Hello and welcome back to another issue of UI Designer Weekly!
If it’s your first time—my name is Sahand and I’m a UI designer that was hoping to find something like this. I’m always finding interesting new designs in newly-released products that keep me up-to-date on the latest interface ideas.
My hope is to collect these beautiful, informative, and thought-provoking examples of design, no matter how subtle, and share them with you so they help you see something new and give you ideas you can mix into your work.
Happy to have you here!
P.S. If you have any feedback or requests, I'd love to hear from you on Twitter!
UI Designer Weekly
A beautiful moment from Split View on iPadOS 15. Your first app waits off to the side while you choose a second app from the Home Screen. This is perhaps a great example that if we can use something that people have already learned to do something new, it can work out well. And, as a bonus, this moment is so friendly—tapping the app that’s waiting off to the side simply cancels Split View and brings that app back.
Multitasking in iPadOS 15 presents buttons in a consistent bubble at the top of the screen. People no longer need to use gestures to put apps into the different modes of multitasking (full screen, half screen, and Slide Over). Now, everything works through simple taps. Maybe enabling this more advanced usage of the iPad through interactions as simple as taps (especially on buttons that are plainly in sight) will really help more people use iPad multitasking.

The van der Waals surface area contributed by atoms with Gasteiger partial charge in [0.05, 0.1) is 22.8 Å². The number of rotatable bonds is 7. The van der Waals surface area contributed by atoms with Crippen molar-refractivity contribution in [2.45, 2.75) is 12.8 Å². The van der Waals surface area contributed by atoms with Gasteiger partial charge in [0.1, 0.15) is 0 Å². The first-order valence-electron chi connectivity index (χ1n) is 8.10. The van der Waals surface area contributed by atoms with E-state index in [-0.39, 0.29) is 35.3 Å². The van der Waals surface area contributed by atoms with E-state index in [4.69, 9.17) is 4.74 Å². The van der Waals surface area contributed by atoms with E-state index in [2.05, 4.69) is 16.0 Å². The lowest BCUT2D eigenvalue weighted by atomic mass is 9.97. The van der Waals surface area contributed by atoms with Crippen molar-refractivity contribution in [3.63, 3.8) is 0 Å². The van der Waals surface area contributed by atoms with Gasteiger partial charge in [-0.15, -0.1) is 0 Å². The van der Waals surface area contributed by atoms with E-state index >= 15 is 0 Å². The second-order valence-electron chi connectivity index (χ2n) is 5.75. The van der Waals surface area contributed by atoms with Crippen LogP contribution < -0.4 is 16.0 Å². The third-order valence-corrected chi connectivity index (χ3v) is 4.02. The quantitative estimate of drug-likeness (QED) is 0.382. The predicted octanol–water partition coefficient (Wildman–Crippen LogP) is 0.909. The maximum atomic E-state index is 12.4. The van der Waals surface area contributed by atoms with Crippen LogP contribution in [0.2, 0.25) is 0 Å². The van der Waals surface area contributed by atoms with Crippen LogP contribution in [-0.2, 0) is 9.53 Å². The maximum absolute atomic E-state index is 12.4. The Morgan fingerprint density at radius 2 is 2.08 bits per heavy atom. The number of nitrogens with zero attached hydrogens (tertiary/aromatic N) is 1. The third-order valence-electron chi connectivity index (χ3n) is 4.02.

Neighborhoods highlighted in the new Maps on iOS 15, featuring a two-line-limited display of each neighborhood’s name with a new, condensed typeface. This font works great here because it allows for so many more letters to fit into the same small space. You might have noticed too that monospaced fonts, like SF Mono, generally take up more space than their counterparts, like SF Pro. It’s essential to pick the right font for your use case, and this is a great reminder of when condensed (or “narrow”) fonts work well.
FaceTime on iPadOS 15 and it’s new row of circle buttons. This is a great example of making multiple features easier to learn by making their interactions the same. Instead of Share Screen having it’s own section somewhere else, or it’s own way of displaying status, it’s consistency with the mute button and the camera button makes it more approachable. Perhaps, the people we design for could get more out of our apps if we continue to bring the more advanced features into simpler presentations and interactions, so they don’t need to learn anything new to do something completely new.
Display features on the page for iPad Mini. In color, with a slight gradient, these details stand out and are exciting. This is perhaps a reminder that we can emphasize feelings, ideas, and more simply with our use of color throughout a design.